Friday, October 18, 2013

Out and About: Hayes Street, Hayes Valley, S.F.

Hayes Street, S.F.: On a recent Friday evening, after beginning their weekend with appetizers and drinks at restaurants in Hayes Valley, au courant men and women zig-zag in and out of boutiques in search of up-to-the-minute designs in a neighborhood known for its fashionable wares. Nearby, an ethereal mural, adorning a freshly revamped Beaux Arts theater, overlooks it all.
-Stephanie Wright Hession
All photographs by Stephanie Wright Hession. Copyright 2013 All rights reserved.

1. Dish

541 Hayes St.: A carefully edited collection of well-crafted pieces - from linen shirts to jeans to that little black dress, by new and established designers including Citizens ofHumanity, Frank & Eileen and Matta - a super-friendly staff and an understated space make shopping at Dish a pleasure. (415) 252-5997.

2. Alla Prima

539 Hayes St.: This fine lingerie shop features ultra-feminine bras and panties, ranging from sheer ebony fabric edged in white lace to solid, printed fabrics by Andres Sarda, Prima Donna and more from countries across Europe. Alla Prima also carries swimwear. (925) 864-8180.

3. Nida

544 Hayes St.: Nida specializes in women's basics by European designers such as Alberto Aspesi and Les Prairies de Paris. Family owned, Nida opened its first shop in Caserta, Italy, five decades ago, its second in San Francisco in 1995 and its third in New York in 2010. (415) 552-4670.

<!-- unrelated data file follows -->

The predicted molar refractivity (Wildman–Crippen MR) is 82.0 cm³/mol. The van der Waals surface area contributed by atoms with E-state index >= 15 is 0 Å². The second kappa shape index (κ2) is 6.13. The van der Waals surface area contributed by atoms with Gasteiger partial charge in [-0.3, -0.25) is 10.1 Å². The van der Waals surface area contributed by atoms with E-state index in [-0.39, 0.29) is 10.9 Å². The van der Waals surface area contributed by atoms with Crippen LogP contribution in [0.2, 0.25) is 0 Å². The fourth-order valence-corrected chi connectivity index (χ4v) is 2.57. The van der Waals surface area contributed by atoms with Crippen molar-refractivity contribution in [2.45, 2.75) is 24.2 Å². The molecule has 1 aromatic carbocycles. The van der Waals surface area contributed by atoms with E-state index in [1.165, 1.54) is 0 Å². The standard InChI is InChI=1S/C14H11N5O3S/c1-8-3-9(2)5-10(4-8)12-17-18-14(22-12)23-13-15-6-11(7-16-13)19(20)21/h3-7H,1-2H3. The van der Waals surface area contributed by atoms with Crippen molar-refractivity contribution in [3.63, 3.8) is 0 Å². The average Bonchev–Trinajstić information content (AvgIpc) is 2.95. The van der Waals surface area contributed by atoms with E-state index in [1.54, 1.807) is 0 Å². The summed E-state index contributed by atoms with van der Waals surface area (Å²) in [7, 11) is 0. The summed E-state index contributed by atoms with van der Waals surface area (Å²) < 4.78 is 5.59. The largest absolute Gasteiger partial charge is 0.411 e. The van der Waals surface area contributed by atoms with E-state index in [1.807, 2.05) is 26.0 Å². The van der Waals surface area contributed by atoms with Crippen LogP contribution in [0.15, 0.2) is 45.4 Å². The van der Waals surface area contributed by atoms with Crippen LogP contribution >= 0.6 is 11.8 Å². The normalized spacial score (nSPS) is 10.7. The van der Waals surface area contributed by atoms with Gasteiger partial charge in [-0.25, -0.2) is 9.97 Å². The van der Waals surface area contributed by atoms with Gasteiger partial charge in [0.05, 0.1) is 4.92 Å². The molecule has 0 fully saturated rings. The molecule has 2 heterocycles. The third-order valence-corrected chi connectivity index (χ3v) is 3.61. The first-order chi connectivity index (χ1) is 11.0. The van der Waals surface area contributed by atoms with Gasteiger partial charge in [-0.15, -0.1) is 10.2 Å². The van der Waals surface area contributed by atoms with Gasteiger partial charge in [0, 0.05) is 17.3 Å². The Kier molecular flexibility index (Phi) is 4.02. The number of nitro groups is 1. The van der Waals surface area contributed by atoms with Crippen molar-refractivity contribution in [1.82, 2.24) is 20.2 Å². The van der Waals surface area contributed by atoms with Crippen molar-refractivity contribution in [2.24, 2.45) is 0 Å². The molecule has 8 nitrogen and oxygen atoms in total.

4. Fiddlesticks

540 Hayes St.: Endearing clothes, shoes, accessories and toys dot the inside of this children's shop. They include a Joules white dress adorned with a border of merry-go-rounds, Ferris wheels and the names of English coastal towns; Mary Janes by Livie & Luca; and Appaman plaid shirts and solid trouser shorts. (415)

5. Nomads

556 Hayes St.: Established in 1990, Nomads keeps the men's fashions crisp here by mixing classics - button-down shirts, pullover sweaters and leather belts - with paisley printed vests. Brands include Aiaiai, Field Notes, Grown & Sewn, Sutro and Universal Works. (415) 864-5692.

6. The Learning Wall

275 Hayes St.: For his mural "The Learning Wall," Keith Sklar painted totemic faces, a single pale blue eye and other mystical imagery, which covers an entire side of the Nourse Theatre. The theater is the new venue for City Arts & Lectures, which raised funds to restore the Beaux Arts treasure.

Of Note:

Since 1980, City Arts & Lectures has presented lectures, onstage conversations and performances with prominent members of the arts community. The Nourse Theatre, 275 Hayes St. (415) 392-4400. www.cityarts